Recently, I wrote about the emergence of Chief Data Officers (CDOs) as a new breed of C-Suite executives. Last year, Gartner identified that “there are more than 100 CDOs serving in large organizations today, which is more than double the number in 2012.” While the number of CDOs is rising, there’s a wave of speculation as to whether an organization really needs a CDO. Well, I say, “yes.” When it comes to data, things like “predictive analytics” and “cognitive computing” come to life, and for executives, the gap between great decisions and lousy ones is infinitely shrinking. As data becomes the key that must be unlocked, today’s organizations need a dedicated focus behind data analytics and its applications. You might point out the roles of the CEO, the CIO, or the CMO as driving the digital transformation of an organization, but are they adept at handling the all the data needs of every organization?
CEO, CIO, and CMO – Who Drives the Digital Wheels of an Organization?
In the ideal world, a CEO can and should steer the wheels of digital transformation in his/her organization. Unfortunately in the real world, not many organizations have CEO’s with the time or the digital knowledge to drive this initiative, which is why the need arises for someone from the senior management to take on the role. CIOs and CMOs are the most obvious choices, but they aren’t necessarily the best ones for reasons I’ll demonstrate
While it’s true that no one understands technology better than the CIO, the digital needs of an organization are not solely resting upon IT. As data analytics become critical for key business processes, like gaining customer intelligence, improving sales, productivity, and revenue, capturing data is gradually climbing to the top of the priority list for many organizations. But besides capturing data, businesses will also need to make sense of all the data they are collecting. This is often where the CIO fails. CIOs use their tech expertise to reach to the deepest trenches of data-rich resources, but many lack the business insight to mine this data for the information that is most beneficial. (Of course there are always exceptions)
The CMO, on the other hand, has a deeper understanding of digital channels and how to use them to reach the customer, but they rarely drop their marketing-centric ways to adopt a more complete view that is necessary in the case of digital transformation. In most cases the CMO has a cursory understanding of the potential role of technology to enhance their marketing programs, but most of the time they need a well versed accomplice that understands both technology and how to contextualize data that will lead to better decisions and programatic outcomes.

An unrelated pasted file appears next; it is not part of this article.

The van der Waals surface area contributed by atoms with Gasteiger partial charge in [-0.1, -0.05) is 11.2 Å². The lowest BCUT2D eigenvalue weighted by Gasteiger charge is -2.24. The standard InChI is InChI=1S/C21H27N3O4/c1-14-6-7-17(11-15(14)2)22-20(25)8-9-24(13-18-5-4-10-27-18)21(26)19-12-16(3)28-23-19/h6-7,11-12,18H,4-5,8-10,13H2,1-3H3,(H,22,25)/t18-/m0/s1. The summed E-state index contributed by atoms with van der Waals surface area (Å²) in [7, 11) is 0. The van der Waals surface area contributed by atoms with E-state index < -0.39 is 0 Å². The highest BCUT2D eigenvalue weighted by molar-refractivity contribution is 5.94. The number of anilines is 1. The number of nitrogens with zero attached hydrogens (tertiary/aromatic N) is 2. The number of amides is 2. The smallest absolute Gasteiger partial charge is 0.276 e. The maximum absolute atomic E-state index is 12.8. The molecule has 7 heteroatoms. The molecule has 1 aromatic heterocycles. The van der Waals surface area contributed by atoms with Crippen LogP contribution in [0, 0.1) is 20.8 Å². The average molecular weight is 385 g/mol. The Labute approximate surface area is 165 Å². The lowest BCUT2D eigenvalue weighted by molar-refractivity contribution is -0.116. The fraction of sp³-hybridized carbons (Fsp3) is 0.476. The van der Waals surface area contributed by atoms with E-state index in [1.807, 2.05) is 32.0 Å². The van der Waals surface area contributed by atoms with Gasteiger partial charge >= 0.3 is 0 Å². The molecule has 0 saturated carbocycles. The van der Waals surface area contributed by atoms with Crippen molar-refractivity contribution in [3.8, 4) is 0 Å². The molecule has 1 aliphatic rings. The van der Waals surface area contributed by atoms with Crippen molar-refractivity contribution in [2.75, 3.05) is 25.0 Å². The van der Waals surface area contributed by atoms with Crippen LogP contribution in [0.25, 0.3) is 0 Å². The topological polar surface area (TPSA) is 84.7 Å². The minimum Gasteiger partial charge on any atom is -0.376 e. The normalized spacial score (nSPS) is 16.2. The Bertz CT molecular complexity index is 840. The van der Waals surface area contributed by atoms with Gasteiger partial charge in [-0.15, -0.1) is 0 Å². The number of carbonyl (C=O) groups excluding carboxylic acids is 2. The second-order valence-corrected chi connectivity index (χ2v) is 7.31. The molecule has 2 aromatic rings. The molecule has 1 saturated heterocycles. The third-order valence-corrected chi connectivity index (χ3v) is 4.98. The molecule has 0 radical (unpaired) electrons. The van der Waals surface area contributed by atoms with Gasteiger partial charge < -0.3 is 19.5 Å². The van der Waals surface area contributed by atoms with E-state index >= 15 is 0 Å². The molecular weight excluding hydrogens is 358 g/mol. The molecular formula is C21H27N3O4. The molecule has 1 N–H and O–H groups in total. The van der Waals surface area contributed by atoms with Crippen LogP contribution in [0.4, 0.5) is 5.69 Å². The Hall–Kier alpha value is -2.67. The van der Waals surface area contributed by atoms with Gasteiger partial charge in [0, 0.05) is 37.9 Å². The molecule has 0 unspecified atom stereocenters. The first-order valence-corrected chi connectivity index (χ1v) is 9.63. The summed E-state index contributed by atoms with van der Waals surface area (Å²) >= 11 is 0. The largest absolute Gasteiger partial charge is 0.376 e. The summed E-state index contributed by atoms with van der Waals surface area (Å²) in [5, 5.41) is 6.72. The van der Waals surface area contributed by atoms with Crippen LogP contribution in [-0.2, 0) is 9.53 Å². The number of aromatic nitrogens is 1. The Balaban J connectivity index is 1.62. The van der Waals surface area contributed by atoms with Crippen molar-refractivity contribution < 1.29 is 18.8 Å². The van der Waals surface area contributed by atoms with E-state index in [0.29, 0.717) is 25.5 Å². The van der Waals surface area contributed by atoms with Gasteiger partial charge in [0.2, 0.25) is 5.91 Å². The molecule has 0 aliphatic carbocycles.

What is becoming abundantly clear – CEOs, CMOs, and CIOs each have their place, but cannot bridge the gap when it comes to an enterprise’s digital transformation.
The CDO Can Bridge the Gap
The digital goals of an organization are best realized when the CIO and CMO work in lockstep. But many organizations suffer from a strained relationship between the CIO and the CMO, which commonly occurs because of conflicting ideas related to two separate motivations. CIOs are concerned with ways to capture data, while CMOs are mostly occupied with leveraging data for branding and advertising. The CDO can be viewed as a bridge between the tech-focused CIOs and the brand-focused CMOs, due to their holistic view of the customer experience, which includes both technology and branding.
By helping to support the intuition of the CEO, CMO, and CIO with their data driven decision capabilities, the CDO is vested with the responsibility of developing a digital business strategy focused on the core business model, triggering organizational initiatives, and leveraging the digital transformation of the organization. In a world where harnessing data will continue to proliferate and even find itself at the center of an enterprise strategy, I believe the CDO will continue to make great strides in earning not just a role, but a key position within the evolving C-Suite.
Image: Creative Commons
Article first appeared on Forbes and can be found here.